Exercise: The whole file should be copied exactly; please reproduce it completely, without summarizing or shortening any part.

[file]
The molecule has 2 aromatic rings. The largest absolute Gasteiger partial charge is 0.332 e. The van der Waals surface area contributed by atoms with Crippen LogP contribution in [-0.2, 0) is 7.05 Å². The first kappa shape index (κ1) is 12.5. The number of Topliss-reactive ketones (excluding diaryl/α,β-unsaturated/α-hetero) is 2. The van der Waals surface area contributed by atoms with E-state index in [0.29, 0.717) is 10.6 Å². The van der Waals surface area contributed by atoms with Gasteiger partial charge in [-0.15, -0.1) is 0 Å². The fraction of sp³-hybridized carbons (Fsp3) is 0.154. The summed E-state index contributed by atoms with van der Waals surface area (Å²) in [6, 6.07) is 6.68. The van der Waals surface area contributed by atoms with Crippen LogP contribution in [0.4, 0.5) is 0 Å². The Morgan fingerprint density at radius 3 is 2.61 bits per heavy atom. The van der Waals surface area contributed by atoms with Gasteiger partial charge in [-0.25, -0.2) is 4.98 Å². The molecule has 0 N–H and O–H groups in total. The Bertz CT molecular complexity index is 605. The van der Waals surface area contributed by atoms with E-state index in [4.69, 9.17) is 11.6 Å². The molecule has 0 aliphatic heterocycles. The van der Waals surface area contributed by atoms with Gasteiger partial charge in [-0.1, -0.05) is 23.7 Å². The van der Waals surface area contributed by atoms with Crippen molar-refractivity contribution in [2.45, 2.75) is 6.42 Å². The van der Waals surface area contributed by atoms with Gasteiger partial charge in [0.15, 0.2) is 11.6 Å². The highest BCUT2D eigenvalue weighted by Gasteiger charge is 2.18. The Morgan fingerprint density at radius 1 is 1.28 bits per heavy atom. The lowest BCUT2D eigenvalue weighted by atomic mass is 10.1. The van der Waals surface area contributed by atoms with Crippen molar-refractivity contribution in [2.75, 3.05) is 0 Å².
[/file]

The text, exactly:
The molecule has 2 aromatic rings. The largest absolute Gasteiger partial charge is 0.332 e. The van der Waals surface area contributed by atoms with Crippen LogP contribution in [-0.2, 0) is 7.05 Å². The first kappa shape index (κ1) is 12.5. The number of Topliss-reactive ketones (excluding diaryl/α,β-unsaturated/α-hetero) is 2. The van der Waals surface area contributed by atoms with E-state index in [0.29, 0.717) is 10.6 Å². The van der Waals surface area contributed by atoms with Gasteiger partial charge in [-0.15, -0.1) is 0 Å². The fraction of sp³-hybridized carbons (Fsp3) is 0.154. The summed E-state index contributed by atoms with van der Waals surface area (Å²) in [6, 6.07) is 6.68. The van der Waals surface area contributed by atoms with Crippen LogP contribution in [0.4, 0.5) is 0 Å². The Morgan fingerprint density at radius 3 is 2.61 bits per heavy atom. The van der Waals surface area contributed by atoms with Gasteiger partial charge in [-0.25, -0.2) is 4.98 Å². The molecule has 0 N–H and O–H groups in total. The Bertz CT molecular complexity index is 605. The van der Waals surface area contributed by atoms with E-state index in [4.69, 9.17) is 11.6 Å². The molecule has 0 aliphatic heterocycles. The van der Waals surface area contributed by atoms with Gasteiger partial charge in [-0.1, -0.05) is 23.7 Å². The van der Waals surface area contributed by atoms with Crippen molar-refractivity contribution in [2.45, 2.75) is 6.42 Å². The van der Waals surface area contributed by atoms with Gasteiger partial charge in [0.15, 0.2) is 11.6 Å². The highest BCUT2D eigenvalue weighted by Gasteiger charge is 2.18. The Morgan fingerprint density at radius 1 is 1.28 bits per heavy atom. The lowest BCUT2D eigenvalue weighted by atomic mass is 10.1. The van der Waals surface area contributed by atoms with Crippen molar-refractivity contribution in [2.75, 3.05) is 0 Å².